How one school district manufactured masks and face shields
Students and faculty from the Salamanca City Central School District are pooling their resources to create 3D-printed parts for reusable face masks to combat the COVID-19 pandemic. The district is located in New York State, the current epicenter of the U.S. coronavirus outbreak, where doctors, nurses and first responders have reported dire shortages of protective gear.
Amid reports of the shortages, a platoon of 3D printer-users have been deployed in the Salamanca community to manufacture protective gear from home offices and the recently opened STEAM Wing for health workers.
Retired Dell computer engineer, David Springer, who assists with evening operations of the temporarily vacant Warrior STEAM Wing, says, “Each mask costs just over $2 to print with plastic. We have the equipment, the knowledge and the technology. I thought, we can do this.”
Springer contacted Aaron Straus, Salamanca High School STEAM Coordinator, who put in a request to access the STEAM lab.
“We asked the district administration to let a small strike team assemble into the school to run the 3D printers,” says Straus. “We got the OK on Monday, and by Tuesday, our team was printing our first face mask.”
The school is partnering with local agencies to produce and coordinate the distribution of face masks, each with a requisite activity, which will be donated to local health care facilities.
Designing the N95 face masks
The first face masks being 3D printed are N95 face masks with disposable breathing filters.
“The design is pretty straightforward,” says Salamanca Science teacher, Cheryl Johnson, who converted a spare 10-by 12-foot area of her home into a remote makerspace. “Each N95 mask is made of three parts. The largest piece, the face shield, takes about two hours to print; two smaller pieces take about 25 minutes each.”
Johnson and her son Cole, a Salamanca HS junior, downloaded an open-source file to 3D print an N95 mask from the company, Copper 3D. They ran the file through a program that determined the correct pattern for the school’s 3D printer. The masks have an area where particle filters can be replaced.
Meanwhile, Boundless Connections, a technology resource and training company headquartered in downtown Olean, put out a pro bono RFP to school districts with 3D printer capability to produce additional facemasks for area hospitals and health centers.
Salamanca was excited to help the relief effort. “Tell us what we can do,” responded Salamanca Assistant Superintendent, Mark Beehler, assistant superintendent in the district, which was named a finalist in the 2020 FETC STEM Excellence Awards program. “We are all in.”
The company worked with infectious disease experts of the Cattaraugus County COVID response task force to design the mask to specifically protect the whole face for medical professionals. Many new versions do not meet the rigorous Food and Drug Administration’s N95 designation.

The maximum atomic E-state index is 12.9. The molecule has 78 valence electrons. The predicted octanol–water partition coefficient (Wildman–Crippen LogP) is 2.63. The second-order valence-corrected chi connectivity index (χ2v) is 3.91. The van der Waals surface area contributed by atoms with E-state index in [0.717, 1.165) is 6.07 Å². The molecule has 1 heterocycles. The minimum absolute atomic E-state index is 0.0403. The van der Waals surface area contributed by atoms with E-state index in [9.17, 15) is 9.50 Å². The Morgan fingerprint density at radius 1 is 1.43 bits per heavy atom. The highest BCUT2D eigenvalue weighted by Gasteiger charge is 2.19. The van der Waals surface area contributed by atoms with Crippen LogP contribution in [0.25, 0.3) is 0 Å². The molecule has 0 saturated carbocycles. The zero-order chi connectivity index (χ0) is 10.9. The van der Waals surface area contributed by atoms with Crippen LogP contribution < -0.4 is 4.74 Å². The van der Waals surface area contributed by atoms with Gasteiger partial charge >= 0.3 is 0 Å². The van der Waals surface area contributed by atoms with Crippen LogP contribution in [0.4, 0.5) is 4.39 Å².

“Unlike N95, which primarily covers the nasal and mouth cavities, our proprietary BC19 face shield sits two inches from the face of the user,” says Boundless Connections Director, Christina Lopez. Working in tandem with other devices, it can be used to cover the entire face.
“The face masks must meet a rigorous vetting process for quality control,” says Salamanca Junior, Connor Klute. “It’s good to help people and know you are making a difference,” adds eighth grader Mitchel Schnaufer.
School officials agree both designs extend the life cycle of a mask that otherwise is a one-time-use item, addressing the industry shortage of masks.
Related: 3D files for making N95 masks
Using technology for good
“Five years ago, when we first began our STEAM initiative, we couldn’t have imagined our district would be in a position to use this technology to save lives,” says Superintendent Robert Breidenstein. “Now we are printing 3D face masks for our front-line healthcare providers and first responders.”
Although Salamanca students won’t be able to directly use the 3D printer lab during this period of distance learning, teachers are excited to talk about how the district is using the technology for good—and how students can use the engineering skills they learn in the real world.
“The 3D printers have changed the way I teach, the manner in which students learn, the type of projects created in my technology classes,” says high school technology teacher Stephen Kew.
“We’re in the middle of a pandemic that’s of a scope that we don’t understand and most of us have no direct control over,” said Straus, “but in it, is an opportunity to teach students about the role of engineering as a benefit to society and likewise find innovative ways to still deliver quality STEAM instruction remotely, over the web. We will continue to rework our virtual management system so that students can send their STL design files directly to our lab or to the instructor’s home for 3D printing.
Interested in edtech? Keep up with DA's Future of Education Technology Conference®.